Psychotherapy, otherwise known as talk-therapy, involves patient-focused communication to understand one’s mood, feelings, thoughts, and behaviors. Psychotherapy helps one learn how to take control of their life and respond to challenging situations with healthy coping skills.

At Complete Mind Care of PA, our skilled Psychotherapists consist of Psychologists (PsyD), Licensed Clinical Social Workers (LCSW), Licensed Professional Counselors (LPC), and Licensed Marriage and Family Therapists (LMFT). Our providers utilize a variety of evidence-based methods, to assist a patient in understanding their diagnosis and identifying healthy coping skills. These strategies that are practiced during a session can help manage and overcome negative feelings. However, depending on your specific diagnosis, psychotherapy alone may not be enough to ease the symptoms of a mental health condition. Therefore, our providers can refer a patient for additional services lines, to better ensure optimal care.

The Goal of Psychotherapy

Response is reached when a patient reports less symptoms, clinically meaningful improvement in mood, daily functioning, physical pain, and negative thinking. Ultimately a therapist wants to get you to feel better!

Remission is not only reporting an improvement from when you started treatment, but also a presence of well-being, optimism, self-confidence, and a return to a healthy state of functioning. Partial remission signals the need to continue therapy. It is important to follow along with the treatment plan, so as to achieve a full state of remission.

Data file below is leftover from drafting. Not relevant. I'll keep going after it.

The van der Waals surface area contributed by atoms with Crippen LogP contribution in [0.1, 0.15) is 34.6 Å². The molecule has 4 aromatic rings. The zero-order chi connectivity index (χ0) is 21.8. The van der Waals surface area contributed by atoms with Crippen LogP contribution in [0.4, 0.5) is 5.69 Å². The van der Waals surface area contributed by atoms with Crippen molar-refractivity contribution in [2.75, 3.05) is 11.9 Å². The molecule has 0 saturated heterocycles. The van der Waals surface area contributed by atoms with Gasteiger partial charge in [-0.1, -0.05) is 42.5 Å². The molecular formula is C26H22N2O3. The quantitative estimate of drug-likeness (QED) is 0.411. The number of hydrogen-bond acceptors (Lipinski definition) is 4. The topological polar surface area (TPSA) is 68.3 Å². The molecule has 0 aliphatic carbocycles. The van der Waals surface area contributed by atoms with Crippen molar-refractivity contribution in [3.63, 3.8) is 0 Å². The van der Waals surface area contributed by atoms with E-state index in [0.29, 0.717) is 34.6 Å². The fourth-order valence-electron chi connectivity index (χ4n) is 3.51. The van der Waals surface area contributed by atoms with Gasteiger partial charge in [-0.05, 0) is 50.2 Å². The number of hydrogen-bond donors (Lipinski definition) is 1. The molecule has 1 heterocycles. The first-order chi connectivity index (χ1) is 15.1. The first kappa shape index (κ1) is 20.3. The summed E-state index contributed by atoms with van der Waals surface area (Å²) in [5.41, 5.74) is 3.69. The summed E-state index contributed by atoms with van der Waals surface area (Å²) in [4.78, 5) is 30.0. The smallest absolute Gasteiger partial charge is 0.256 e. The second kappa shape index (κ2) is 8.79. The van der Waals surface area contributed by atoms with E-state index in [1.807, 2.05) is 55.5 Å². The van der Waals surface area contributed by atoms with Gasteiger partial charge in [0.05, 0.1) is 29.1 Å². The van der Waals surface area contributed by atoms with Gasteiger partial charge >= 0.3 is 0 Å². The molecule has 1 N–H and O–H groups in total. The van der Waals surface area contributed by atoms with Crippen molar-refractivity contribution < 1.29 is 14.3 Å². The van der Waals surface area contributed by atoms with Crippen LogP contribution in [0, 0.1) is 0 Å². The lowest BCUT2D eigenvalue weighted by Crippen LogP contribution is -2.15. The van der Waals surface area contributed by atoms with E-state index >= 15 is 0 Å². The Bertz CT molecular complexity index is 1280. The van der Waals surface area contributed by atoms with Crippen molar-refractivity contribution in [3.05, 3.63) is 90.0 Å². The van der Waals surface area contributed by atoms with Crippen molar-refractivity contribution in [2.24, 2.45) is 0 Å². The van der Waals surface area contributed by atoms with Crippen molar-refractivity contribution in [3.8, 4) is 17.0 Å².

Recovery is the absence of symptoms for at least 4 months following the onset of full remission. While there will be periods of improvement and growth, as well as setbacks and stumbling blocks, it is important to monitor your physical and emotional experiences – along with many of the other tools and techniques learned in psychotherapy.

Therapy Modalities

CBT is based on the idea that individuals can make permanent, healthy changes in their behavior by shift their negative and inaccurate patterns of thinking.
This technique focuses on your connections, behaviors, and interactions with family and friends. The goal is to improve communication skills, increase self-esteem, and resolve mental health issues, caused by loss, grief, conflicts, and life transitions.
DBT is used to change unhealthy behaviors or problems that threaten safety, relationships, work and emotional well-being, by changing these behaviors through keeping daily diaries and attending regular therapy.
The goal of this technique is to recognize negative patterns of behaviors and feelings that are rooted in past experiences and resolve them. There is a focus on recognizing, acknowledging, understanding, expressing, and overcoming negative and contradictory feelings and repressed emotions to improve the patient’s interpersonal experiences and relationships.
EMDR therapy uses eye movements (or sometimes rhythmic tapping) to change the way a memory is stored in the brain, allowing you to process it. This therapy aims to help you work through painful memories with your body’s natural functions to recover from the effects of trauma. Once your brain properly processes the memory, you should be able to remember the traumatic event without experiencing the intense, emotional reactions that characterize post-traumatic stress.

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